By Rowan Strong
Among 1700 and 1850 the Church of britain was once the one of the strongest and influential spiritual, social, and political forces in Britain. This used to be additionally a momentous time for the British Empire, in which it constructed after which misplaced the North American colonies, prolonged into India, and settled the colonies of Australia and New Zealand. Public figuring out of this increasing empire was once influentially created and promulgated by means of the Church of britain on account of its missionary engagement with those colonies, and its function in supplying church buildings for British settlers. Rowan robust examines how that Anglican Christian figuring out of the British Empire formed the identities either one of the folks residing in British colonies in North the USA, Bengal, Australia, and New Zealand in this interval - together with colonists, indigenous peoples, and Negro slaves - and of the English in Britain.
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Extra info for Anglicanism and the British Empire, c.1700-1850
62 The ability to assimilate and modify change was present in colonial and indigenous cultures both before, during, and (presumably) after Western and missionary colonial contacts. But such contacts were not made with a monolithic or monochromatic Western culture in either its imperial or its missionary manifestations. While the ComaroVs explicitly draw attention to the internal cultural diversity of pre-colonized societies, they do not appear to be aware of the similar internal diVerences and diversity in the colonizing British society.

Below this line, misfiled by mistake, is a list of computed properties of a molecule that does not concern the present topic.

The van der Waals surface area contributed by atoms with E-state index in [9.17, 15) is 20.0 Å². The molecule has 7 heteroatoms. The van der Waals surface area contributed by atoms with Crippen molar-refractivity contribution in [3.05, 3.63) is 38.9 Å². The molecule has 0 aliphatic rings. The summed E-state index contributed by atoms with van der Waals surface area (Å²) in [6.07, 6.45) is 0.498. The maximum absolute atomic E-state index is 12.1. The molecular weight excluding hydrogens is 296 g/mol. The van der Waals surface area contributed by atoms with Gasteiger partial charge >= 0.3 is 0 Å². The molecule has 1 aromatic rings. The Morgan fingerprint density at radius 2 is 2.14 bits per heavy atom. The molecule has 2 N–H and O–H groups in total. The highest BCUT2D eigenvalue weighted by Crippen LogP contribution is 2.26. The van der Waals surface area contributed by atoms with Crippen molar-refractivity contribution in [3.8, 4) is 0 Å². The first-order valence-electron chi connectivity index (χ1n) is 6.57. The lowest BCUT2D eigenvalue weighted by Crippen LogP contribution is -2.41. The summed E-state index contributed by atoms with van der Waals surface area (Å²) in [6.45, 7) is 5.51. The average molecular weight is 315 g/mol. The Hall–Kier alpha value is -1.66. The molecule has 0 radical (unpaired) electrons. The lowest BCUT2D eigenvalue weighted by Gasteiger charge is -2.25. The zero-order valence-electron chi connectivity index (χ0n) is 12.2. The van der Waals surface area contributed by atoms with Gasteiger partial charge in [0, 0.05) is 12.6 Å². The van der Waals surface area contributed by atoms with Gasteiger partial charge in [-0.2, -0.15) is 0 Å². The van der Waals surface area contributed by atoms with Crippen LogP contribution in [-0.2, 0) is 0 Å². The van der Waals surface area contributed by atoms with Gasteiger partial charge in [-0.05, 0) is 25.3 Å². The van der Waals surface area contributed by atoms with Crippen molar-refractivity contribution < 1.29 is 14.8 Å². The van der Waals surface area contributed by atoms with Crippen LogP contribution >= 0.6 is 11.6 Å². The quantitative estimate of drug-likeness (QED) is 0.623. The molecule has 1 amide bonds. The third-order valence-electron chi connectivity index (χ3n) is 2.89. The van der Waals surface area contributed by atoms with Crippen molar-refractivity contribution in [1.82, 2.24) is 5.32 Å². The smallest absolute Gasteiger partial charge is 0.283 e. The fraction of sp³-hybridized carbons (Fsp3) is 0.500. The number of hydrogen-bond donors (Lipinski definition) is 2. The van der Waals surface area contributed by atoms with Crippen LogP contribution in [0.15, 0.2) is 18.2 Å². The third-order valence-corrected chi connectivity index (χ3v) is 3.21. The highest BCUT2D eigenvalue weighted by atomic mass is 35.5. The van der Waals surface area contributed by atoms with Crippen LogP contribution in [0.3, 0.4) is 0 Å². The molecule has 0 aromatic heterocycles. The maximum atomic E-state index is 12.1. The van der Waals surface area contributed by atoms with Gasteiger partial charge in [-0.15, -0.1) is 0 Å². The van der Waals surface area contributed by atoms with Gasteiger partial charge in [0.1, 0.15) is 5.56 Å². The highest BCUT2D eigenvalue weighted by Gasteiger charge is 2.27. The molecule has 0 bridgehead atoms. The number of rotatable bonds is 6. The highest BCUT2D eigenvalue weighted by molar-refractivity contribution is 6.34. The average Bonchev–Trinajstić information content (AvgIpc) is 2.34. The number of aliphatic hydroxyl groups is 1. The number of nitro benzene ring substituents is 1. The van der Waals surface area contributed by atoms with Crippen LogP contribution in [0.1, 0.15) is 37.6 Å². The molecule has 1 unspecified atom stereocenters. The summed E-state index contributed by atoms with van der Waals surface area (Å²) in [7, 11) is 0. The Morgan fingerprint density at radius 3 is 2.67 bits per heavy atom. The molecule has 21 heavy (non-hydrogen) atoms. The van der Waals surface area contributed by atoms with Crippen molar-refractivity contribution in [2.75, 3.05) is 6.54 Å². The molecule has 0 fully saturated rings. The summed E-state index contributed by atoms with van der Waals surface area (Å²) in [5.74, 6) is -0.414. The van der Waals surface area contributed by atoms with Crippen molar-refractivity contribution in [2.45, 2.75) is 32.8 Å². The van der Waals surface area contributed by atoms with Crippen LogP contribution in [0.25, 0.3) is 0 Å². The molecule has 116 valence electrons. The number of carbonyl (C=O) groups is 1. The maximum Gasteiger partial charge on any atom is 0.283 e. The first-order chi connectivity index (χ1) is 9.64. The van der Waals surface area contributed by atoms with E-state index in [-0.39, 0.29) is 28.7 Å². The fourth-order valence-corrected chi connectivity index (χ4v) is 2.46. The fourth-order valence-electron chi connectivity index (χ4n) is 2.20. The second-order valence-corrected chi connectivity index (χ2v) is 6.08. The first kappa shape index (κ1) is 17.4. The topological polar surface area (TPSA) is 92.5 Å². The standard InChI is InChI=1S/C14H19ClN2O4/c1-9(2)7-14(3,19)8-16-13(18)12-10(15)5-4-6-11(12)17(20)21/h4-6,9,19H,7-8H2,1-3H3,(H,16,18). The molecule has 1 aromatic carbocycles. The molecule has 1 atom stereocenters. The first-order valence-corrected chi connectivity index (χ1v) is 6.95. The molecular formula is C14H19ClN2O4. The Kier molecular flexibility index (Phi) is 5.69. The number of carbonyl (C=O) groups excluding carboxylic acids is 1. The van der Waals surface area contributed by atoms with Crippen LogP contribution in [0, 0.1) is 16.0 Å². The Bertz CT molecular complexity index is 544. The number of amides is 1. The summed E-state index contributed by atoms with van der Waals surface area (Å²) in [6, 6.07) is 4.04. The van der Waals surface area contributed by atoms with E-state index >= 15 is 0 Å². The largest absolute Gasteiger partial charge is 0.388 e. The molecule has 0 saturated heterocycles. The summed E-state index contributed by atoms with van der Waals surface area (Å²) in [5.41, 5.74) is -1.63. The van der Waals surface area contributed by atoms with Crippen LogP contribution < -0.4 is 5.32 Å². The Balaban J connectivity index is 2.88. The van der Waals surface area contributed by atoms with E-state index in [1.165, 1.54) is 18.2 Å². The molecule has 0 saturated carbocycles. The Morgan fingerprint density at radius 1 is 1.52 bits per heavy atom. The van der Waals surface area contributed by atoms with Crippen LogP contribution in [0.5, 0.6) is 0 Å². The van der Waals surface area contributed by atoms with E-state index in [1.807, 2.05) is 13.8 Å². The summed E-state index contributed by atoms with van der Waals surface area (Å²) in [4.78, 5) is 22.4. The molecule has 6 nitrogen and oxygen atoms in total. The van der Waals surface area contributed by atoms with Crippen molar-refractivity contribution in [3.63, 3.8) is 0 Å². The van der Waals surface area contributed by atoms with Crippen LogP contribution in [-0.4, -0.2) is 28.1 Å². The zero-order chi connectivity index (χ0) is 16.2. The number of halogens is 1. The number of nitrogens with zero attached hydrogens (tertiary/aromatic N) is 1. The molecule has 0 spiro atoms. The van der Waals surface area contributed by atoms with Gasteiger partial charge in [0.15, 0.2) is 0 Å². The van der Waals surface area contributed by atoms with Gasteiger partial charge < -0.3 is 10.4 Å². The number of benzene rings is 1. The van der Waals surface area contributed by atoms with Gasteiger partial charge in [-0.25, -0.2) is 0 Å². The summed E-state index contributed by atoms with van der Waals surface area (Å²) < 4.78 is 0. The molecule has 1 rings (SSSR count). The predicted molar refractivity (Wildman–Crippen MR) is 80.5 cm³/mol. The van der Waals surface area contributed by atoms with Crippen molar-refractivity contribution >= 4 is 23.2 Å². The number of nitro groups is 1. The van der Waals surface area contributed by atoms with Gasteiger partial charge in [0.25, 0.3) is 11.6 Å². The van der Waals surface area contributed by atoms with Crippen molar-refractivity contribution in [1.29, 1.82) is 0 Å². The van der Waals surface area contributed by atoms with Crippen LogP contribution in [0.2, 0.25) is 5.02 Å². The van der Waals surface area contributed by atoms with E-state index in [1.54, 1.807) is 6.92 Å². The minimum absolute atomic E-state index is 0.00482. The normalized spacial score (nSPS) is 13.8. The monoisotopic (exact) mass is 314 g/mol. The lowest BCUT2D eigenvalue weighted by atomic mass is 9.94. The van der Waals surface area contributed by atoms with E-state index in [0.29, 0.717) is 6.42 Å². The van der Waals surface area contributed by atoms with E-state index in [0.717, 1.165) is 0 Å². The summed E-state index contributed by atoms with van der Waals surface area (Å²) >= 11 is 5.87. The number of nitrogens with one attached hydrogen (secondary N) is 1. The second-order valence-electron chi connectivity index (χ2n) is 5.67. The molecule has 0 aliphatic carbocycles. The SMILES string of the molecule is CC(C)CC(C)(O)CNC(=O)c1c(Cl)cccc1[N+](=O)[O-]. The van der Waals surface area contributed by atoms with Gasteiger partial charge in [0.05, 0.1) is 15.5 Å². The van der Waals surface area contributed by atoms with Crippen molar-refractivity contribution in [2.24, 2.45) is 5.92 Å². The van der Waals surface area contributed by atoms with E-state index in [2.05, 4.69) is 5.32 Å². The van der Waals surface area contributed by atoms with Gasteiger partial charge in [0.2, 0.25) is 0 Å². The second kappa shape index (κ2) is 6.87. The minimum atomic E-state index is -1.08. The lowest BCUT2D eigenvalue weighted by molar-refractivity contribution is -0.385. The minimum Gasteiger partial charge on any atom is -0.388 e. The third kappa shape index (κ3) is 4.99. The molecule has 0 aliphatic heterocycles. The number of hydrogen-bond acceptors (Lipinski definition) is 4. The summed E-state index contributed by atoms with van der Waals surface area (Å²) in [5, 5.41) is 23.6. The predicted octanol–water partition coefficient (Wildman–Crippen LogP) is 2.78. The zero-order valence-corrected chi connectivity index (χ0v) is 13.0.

That they were certainly signiWcant in their own right as the public views of the accredited leaders of the Church of England at home or in the colonies during this period has already been argued. But do they have a wider importance, as promoting views shared by a wider group of Anglicans than just those in episcopal or clerical leadership? It is always diYcult to ascertain with any degree of certainty how far the views of any public speaker or reporter agree with those of his or her audience. However, that these speakers did share their outlook with 77 Jonathan Rose, The Intellectual Life of the British Working Classes (New Haven, CT: Yale University Press, 2001), 4, 6–7.
Historical Interpretations 33 of which have been identiWed by scholars with regard to Protestantism and empire. The SPG protagonists pushed these further in the service of a particularly Anglican understanding of what God and their country required of the established church in this imperial endeavour. A British Protestantism, as posited by Colley, may have been too diverse and internally oppositional to provide a common factor for British national identity. However, an Anglican construction of imperial identity was on oVer for some British Protestants, from 1701, through the publications of the SPG.
Anglicanism and the British Empire, c.1700-1850 by Rowan Strong